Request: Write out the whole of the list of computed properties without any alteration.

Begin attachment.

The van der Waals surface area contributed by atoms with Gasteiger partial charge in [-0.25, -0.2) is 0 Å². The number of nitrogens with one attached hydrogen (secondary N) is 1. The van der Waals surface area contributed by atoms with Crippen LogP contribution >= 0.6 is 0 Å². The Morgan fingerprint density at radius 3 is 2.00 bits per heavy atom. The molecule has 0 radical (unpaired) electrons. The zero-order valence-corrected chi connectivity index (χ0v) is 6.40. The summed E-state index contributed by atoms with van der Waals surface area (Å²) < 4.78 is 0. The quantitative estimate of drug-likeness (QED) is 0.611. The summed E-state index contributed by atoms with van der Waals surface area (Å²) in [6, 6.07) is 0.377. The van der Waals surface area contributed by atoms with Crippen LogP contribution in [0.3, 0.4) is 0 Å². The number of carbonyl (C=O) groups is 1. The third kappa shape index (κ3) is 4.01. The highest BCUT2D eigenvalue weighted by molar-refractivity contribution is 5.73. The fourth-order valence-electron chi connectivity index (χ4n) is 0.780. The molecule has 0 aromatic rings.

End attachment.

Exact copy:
The van der Waals surface area contributed by atoms with Gasteiger partial charge in [-0.25, -0.2) is 0 Å². The number of nitrogens with one attached hydrogen (secondary N) is 1. The van der Waals surface area contributed by atoms with Crippen LogP contribution >= 0.6 is 0 Å². The Morgan fingerprint density at radius 3 is 2.00 bits per heavy atom. The molecule has 0 radical (unpaired) electrons. The zero-order valence-corrected chi connectivity index (χ0v) is 6.40. The summed E-state index contributed by atoms with van der Waals surface area (Å²) < 4.78 is 0. The quantitative estimate of drug-likeness (QED) is 0.611. The summed E-state index contributed by atoms with van der Waals surface area (Å²) in [6, 6.07) is 0.377. The van der Waals surface area contributed by atoms with Crippen LogP contribution in [0.3, 0.4) is 0 Å². The number of carbonyl (C=O) groups is 1. The third kappa shape index (κ3) is 4.01. The highest BCUT2D eigenvalue weighted by molar-refractivity contribution is 5.73. The fourth-order valence-electron chi connectivity index (χ4n) is 0.780. The molecule has 0 aromatic rings.